Happy birthday, Tony! As of today, The Sopranos, often called “the show that changed TV,” is 20 years old.
On this date in 1999, the first episode opened on HBO with that grainy, jagged, hand-held camera sequence of North Jersey landscapes. We met the Soprano family, starting with the monumental James Gandolfini as Tony Soprano and including wife, Carmela, kids Meadow and A.J., and Tony’s murderous mom, Livia.
We met Tony’s therapist, Jennifer Melfi (a totally original and unexpected character at the time), beheld a couple of monstrous murders — and we had begun.
Addicting millions as it went, The Sopranos ran until June 10, 2007, with that enigmatic cut to black. Creator David Chase’s super-real, surreal bloodbath of a Mafia family epic has influenced virtually every TV drama since. Chase is now readying a prequel movie, The Many Saints of Newark.
TV writers Matt Zoller Seitz and Alan Sepinwall met as critics at the Newark Star-Ledger in 1997 — the newspaper Tony picks up from his North Jersey driveway in the morning — where they followed The Sopranos from the start. Now, they’ve written a book to mark the anniversary.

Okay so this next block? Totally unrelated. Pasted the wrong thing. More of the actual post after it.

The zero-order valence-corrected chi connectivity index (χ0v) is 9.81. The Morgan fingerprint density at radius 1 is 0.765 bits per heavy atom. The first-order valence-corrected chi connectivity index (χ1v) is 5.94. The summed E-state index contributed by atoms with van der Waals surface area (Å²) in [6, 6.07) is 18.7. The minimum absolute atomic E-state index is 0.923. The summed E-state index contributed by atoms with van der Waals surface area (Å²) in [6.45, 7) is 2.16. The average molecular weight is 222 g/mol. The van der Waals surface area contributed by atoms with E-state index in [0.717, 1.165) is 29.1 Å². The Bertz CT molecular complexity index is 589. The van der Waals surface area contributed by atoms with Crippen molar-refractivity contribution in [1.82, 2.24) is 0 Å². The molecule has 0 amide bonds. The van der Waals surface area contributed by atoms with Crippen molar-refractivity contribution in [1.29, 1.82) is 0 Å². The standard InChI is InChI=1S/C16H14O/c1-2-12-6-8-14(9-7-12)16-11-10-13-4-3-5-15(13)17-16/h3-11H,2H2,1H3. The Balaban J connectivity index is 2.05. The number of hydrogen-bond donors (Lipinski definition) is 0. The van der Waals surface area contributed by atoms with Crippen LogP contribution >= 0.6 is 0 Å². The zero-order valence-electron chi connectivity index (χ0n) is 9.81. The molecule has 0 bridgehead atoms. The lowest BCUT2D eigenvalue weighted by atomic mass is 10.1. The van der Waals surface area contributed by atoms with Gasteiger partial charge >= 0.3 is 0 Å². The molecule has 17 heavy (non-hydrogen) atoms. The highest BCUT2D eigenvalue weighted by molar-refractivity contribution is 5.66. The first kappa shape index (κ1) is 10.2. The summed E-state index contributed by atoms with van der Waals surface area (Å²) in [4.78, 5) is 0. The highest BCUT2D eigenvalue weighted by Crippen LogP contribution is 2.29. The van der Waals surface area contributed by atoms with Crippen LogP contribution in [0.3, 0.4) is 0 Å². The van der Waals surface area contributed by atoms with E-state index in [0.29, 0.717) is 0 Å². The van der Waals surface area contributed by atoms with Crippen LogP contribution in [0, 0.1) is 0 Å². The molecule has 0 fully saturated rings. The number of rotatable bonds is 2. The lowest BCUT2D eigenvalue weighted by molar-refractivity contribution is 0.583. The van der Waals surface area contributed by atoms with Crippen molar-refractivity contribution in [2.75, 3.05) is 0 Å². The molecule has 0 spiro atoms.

The Sopranos Sessions (Harry N. Abrams, $30) offers new essays on each of the show’s 86 episodes, plus a back-and-forth on what “really” happened in that last scene. The book also includes eight “sessions” with Chase — long, revealing interviews exploring the show and its making — and much more.
Readers relive a lot we already knew, learn a lot we didn’t, and end up … wanting to “bada binge” the whole show again. (HBO has been rerunning it to celebrate the 20th anniversary, including a marathon of the show’s final season beginning today at noon on HBO2. The Sopranos also streams on HBO Go/Now and Amazon Prime.)
Sepinwall: It was like being the music writer for the Liverpool Times in 1962. We were where it all happened. A lot of us had so many ties to the show. Mark Di Ionno, another columnist, had gone to Rutgers with James Gandolfini and put the famous dent in the Gandolfini forehead when both of them were in college together.
Seitz: It took a few months for the New York Times and other papers to get on the Sopranos train, and then they were all over it. What happened was the film critics discovered it. They planted a flag on The Sopranos as cinema — which echoes some of the recent writing on Twin Peaks.
Sepinwall: I grew up in Pine Brook, N.J., just a few miles from North Caldwell, where David Chase grew up. I lived in that world. I recognized all the places they were going to, all the local references. When Carmela says she can get Tony some sweat socks at Sports Authority, I knew exactly which Sports Authority she meant.
“That’s not the way you go home from the Lincoln Tunnel!” I’d shout at the screen.
Seitz: To me, the most influential thing about the show was that there was no moral anchor point, no character who represented the “correct” moral point of view. Even the era’s edgiest shows, shows like NYPD Blue and Hill Street Blues, were built on an institution that stood for what was right.